Britain will be in the "front seat" to negotiate a new trade deal with the incoming Trump administration, a top Republican in the US Senate has said.
A US-UK trade deal would be a priority, Senate Foreign Relations Committee chairman Bob Corker said after meeting Foreign Secretary Boris Johnson.
Barack Obama warned in April that the UK would be at the back of the queue for trade deals if voters chose Brexit.
Mr Johnson has been meeting with top Republicans on Capitol Hill.
"We hear we are first in line to do a great free trade deal with the United States. So, it's going to be a very exciting year for both our countries," he said.
Those meeting with the foreign secretary included House speaker Paul Ryan and Senate majority leader Mitch McConnell. He travelled to Washington after meeting with Mr Trump's senior advisers in New York.
A Foreign Office source told the BBC the talks in Washington saw "seriously positive" discussions on the prospects for a future US-UK trade deal.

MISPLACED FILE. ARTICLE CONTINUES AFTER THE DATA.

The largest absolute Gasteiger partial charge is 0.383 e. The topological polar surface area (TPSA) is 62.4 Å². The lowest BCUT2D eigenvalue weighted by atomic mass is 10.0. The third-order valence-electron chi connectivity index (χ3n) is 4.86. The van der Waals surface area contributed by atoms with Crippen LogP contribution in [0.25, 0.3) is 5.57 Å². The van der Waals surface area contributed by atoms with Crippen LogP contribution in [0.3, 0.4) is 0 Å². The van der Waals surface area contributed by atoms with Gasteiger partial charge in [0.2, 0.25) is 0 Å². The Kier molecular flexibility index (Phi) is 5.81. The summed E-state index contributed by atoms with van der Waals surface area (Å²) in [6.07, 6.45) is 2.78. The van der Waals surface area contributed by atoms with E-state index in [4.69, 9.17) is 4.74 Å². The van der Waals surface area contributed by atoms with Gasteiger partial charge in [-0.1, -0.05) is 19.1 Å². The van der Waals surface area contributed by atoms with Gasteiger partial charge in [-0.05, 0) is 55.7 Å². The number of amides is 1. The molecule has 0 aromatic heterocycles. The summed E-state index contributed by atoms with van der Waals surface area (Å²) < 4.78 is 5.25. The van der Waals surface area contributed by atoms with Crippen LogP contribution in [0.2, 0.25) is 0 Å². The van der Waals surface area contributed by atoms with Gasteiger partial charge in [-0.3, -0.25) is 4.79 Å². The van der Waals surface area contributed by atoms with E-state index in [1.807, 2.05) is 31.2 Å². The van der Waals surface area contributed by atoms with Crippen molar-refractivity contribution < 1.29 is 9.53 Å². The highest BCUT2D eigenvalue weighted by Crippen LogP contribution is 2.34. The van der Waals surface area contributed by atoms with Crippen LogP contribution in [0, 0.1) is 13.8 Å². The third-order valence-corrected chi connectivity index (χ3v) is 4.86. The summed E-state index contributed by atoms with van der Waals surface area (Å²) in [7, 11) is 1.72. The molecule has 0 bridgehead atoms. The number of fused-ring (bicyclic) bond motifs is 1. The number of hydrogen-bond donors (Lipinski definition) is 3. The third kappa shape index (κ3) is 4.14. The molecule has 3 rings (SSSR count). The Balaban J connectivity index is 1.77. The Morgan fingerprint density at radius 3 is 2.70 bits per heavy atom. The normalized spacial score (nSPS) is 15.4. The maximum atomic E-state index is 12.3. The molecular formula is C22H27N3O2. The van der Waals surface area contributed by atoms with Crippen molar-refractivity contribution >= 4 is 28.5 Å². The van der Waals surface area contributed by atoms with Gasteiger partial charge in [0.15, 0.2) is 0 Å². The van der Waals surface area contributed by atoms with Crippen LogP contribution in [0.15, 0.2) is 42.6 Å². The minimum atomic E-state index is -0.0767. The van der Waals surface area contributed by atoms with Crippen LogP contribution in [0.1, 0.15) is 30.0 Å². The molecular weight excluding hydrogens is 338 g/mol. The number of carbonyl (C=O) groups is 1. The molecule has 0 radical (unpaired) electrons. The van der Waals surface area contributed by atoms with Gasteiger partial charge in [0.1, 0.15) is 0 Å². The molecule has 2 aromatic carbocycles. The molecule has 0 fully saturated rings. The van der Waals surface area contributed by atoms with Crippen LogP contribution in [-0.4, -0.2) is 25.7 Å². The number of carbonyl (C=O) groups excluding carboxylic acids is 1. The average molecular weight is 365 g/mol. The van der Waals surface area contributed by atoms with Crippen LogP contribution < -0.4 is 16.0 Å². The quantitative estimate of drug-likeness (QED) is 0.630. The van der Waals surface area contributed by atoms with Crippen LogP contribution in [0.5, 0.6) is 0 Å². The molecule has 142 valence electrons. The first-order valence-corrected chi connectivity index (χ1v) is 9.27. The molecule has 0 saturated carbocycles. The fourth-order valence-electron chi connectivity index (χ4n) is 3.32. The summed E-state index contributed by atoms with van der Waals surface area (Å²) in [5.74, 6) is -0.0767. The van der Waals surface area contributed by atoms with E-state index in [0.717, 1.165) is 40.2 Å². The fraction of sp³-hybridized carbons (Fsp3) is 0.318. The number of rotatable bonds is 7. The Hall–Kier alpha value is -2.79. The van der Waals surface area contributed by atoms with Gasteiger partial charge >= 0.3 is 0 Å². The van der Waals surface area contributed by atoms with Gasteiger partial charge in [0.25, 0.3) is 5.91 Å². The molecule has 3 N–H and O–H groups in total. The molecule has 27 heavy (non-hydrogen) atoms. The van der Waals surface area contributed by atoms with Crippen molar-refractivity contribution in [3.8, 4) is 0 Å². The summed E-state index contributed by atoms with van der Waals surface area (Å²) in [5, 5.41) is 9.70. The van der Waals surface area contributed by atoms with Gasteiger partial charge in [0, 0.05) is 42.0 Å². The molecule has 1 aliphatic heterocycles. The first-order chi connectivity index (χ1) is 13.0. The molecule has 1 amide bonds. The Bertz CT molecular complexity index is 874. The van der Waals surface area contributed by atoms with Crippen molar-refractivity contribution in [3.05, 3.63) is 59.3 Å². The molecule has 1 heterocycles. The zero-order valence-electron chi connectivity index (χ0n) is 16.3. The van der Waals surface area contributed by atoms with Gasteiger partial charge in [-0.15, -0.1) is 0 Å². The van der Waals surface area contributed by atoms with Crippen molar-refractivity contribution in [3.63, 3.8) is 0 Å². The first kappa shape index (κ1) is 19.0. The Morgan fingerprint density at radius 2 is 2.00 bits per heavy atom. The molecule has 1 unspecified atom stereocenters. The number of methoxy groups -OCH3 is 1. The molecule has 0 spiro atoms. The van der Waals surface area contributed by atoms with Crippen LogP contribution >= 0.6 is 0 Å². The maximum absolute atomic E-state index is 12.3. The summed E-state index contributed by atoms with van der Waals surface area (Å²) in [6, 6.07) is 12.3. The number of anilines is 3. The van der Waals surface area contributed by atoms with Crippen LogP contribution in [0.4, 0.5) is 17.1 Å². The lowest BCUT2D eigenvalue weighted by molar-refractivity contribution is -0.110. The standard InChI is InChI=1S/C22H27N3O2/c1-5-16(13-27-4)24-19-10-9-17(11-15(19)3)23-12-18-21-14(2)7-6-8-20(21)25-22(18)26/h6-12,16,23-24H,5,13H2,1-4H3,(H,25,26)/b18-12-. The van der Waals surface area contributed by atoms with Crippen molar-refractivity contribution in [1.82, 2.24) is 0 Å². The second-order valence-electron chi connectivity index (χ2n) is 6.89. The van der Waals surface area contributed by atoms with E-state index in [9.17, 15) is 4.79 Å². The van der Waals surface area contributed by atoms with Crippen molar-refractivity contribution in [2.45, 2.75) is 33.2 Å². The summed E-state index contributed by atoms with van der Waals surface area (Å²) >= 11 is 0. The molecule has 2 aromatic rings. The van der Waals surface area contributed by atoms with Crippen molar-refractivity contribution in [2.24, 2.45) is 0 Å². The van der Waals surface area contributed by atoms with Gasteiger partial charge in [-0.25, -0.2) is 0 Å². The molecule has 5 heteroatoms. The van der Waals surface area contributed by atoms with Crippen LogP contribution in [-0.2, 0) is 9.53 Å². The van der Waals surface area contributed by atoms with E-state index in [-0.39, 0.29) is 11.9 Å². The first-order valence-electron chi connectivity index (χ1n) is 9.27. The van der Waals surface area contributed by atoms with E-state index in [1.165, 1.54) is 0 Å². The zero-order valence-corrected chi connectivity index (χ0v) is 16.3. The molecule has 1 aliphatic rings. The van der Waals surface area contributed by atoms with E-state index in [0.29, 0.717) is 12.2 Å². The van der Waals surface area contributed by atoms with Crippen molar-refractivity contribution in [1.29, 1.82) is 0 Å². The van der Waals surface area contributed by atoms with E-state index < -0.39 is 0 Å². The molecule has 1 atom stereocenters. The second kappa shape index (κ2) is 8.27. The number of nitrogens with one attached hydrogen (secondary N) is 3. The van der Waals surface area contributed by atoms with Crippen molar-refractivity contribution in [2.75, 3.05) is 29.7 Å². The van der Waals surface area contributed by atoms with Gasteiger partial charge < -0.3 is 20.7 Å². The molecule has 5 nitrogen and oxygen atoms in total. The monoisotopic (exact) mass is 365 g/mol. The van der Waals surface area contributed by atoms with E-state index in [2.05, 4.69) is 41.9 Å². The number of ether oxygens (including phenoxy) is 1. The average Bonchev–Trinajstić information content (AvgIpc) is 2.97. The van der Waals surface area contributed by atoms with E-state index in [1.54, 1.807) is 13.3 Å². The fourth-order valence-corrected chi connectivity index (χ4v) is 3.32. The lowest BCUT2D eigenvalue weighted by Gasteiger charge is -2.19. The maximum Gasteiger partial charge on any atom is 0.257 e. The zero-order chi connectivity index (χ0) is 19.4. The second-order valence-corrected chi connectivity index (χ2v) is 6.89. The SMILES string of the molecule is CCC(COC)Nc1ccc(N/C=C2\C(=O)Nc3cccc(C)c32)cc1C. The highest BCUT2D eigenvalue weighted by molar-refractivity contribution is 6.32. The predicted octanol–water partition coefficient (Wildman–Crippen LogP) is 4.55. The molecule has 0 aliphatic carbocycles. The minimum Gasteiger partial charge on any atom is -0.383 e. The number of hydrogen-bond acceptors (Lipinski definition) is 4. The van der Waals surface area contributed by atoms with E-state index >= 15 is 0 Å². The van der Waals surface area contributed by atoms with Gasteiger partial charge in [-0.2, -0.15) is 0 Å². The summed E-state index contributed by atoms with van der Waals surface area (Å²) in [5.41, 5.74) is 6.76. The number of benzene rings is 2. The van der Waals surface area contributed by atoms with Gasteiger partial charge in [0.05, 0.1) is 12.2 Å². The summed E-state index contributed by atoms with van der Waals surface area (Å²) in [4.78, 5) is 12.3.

Mr Corker said Mr Johnson knows "full well" that "there is no way the United Kingdom is going to take a back seat".
"They will take a front seat and I think it will be our priority to make sure that we deal with them on a trade agreement initially but in all respects in a way that demonstrates the long-term friendship that we've had for so long," he said.
The senator, who had been a leading candidate for secretary of state, said he was sure Mr Trump would agree with him.
Mr Johnson will not meet Mr Trump's choice for top diplomat, Rex Tillerson, while in Washington.
Protocol dictates that cannot happen until the businessman is confirmed as secretary of state.
Earlier, in New York, the foreign secretary met with Mr Trump's son-in-law Jared Kushner, who will serve as a senior adviser in the White House, and his chief strategist, Steve Bannon.
Officials said they discussed US foreign policy towards Syria, Russia and China in "positive but frank talks" held hours after Mr Trump tweeted he was "very much" looking forward to meeting Prime Minister Theresa May in the spring.
On Sunday, Mrs May had denounced the president-elect's previous comments about women as "unacceptable".
But she also said the relationship between the two countries is about "something much bigger" than the relationship between the leaders of their governments.